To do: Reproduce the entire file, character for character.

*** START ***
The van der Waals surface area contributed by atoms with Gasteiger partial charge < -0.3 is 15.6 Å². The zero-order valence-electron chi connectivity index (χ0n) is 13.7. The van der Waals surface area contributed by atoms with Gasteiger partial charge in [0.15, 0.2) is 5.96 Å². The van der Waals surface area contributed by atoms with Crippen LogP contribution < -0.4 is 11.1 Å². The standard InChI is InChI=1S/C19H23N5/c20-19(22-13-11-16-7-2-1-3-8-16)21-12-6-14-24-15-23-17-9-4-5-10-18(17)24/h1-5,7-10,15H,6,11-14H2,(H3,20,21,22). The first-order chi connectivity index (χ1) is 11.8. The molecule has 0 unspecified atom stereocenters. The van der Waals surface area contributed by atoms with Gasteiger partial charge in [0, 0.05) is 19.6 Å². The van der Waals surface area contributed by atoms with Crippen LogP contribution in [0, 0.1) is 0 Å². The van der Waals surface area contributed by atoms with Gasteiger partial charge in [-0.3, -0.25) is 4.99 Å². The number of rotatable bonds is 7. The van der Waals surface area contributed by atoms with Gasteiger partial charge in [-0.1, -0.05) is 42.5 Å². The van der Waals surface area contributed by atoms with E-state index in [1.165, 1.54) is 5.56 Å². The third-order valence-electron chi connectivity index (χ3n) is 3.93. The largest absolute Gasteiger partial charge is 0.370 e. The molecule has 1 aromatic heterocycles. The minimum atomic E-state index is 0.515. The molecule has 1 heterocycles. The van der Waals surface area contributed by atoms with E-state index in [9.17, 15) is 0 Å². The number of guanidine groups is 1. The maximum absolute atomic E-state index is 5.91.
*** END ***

The van der Waals surface area contributed by atoms with Gasteiger partial charge < -0.3 is 15.6 Å². The zero-order valence-electron chi connectivity index (χ0n) is 13.7. The van der Waals surface area contributed by atoms with Gasteiger partial charge in [0.15, 0.2) is 5.96 Å². The van der Waals surface area contributed by atoms with Crippen LogP contribution < -0.4 is 11.1 Å². The standard InChI is InChI=1S/C19H23N5/c20-19(22-13-11-16-7-2-1-3-8-16)21-12-6-14-24-15-23-17-9-4-5-10-18(17)24/h1-5,7-10,15H,6,11-14H2,(H3,20,21,22). The first-order chi connectivity index (χ1) is 11.8. The molecule has 0 unspecified atom stereocenters. The van der Waals surface area contributed by atoms with Gasteiger partial charge in [0, 0.05) is 19.6 Å². The van der Waals surface area contributed by atoms with Crippen LogP contribution in [0, 0.1) is 0 Å². The van der Waals surface area contributed by atoms with Gasteiger partial charge in [-0.3, -0.25) is 4.99 Å². The number of rotatable bonds is 7. The van der Waals surface area contributed by atoms with Gasteiger partial charge in [-0.1, -0.05) is 42.5 Å². The van der Waals surface area contributed by atoms with E-state index in [1.165, 1.54) is 5.56 Å². The third-order valence-electron chi connectivity index (χ3n) is 3.93. The largest absolute Gasteiger partial charge is 0.370 e. The molecule has 1 aromatic heterocycles. The minimum atomic E-state index is 0.515. The molecule has 1 heterocycles. The van der Waals surface area contributed by atoms with E-state index in [9.17, 15) is 0 Å². The number of guanidine groups is 1. The maximum absolute atomic E-state index is 5.91.